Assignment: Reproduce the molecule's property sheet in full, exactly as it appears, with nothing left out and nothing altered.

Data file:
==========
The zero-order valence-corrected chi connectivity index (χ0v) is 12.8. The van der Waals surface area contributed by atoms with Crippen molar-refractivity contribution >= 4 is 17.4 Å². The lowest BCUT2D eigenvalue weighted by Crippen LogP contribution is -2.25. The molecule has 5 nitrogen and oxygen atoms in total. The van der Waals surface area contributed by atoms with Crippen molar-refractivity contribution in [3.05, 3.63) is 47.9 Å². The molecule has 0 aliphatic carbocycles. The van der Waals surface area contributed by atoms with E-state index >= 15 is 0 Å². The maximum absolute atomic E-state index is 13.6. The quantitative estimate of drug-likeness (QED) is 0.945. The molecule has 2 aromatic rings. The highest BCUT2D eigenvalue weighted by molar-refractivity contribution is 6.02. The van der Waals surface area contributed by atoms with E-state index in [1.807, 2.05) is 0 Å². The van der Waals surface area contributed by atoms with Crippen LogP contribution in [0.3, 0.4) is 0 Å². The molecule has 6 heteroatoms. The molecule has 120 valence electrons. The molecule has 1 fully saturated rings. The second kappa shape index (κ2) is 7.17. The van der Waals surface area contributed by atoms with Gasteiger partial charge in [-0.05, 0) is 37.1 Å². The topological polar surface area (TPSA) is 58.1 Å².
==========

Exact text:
The zero-order valence-corrected chi connectivity index (χ0v) is 12.8. The van der Waals surface area contributed by atoms with Crippen molar-refractivity contribution >= 4 is 17.4 Å². The lowest BCUT2D eigenvalue weighted by Crippen LogP contribution is -2.25. The molecule has 5 nitrogen and oxygen atoms in total. The van der Waals surface area contributed by atoms with Crippen molar-refractivity contribution in [3.05, 3.63) is 47.9 Å². The molecule has 0 aliphatic carbocycles. The van der Waals surface area contributed by atoms with E-state index >= 15 is 0 Å². The maximum absolute atomic E-state index is 13.6. The quantitative estimate of drug-likeness (QED) is 0.945. The molecule has 2 aromatic rings. The highest BCUT2D eigenvalue weighted by molar-refractivity contribution is 6.02. The van der Waals surface area contributed by atoms with E-state index in [1.807, 2.05) is 0 Å². The van der Waals surface area contributed by atoms with Crippen LogP contribution in [0.3, 0.4) is 0 Å². The molecule has 6 heteroatoms. The molecule has 120 valence electrons. The molecule has 1 fully saturated rings. The second kappa shape index (κ2) is 7.17. The van der Waals surface area contributed by atoms with Gasteiger partial charge in [-0.05, 0) is 37.1 Å². The topological polar surface area (TPSA) is 58.1 Å².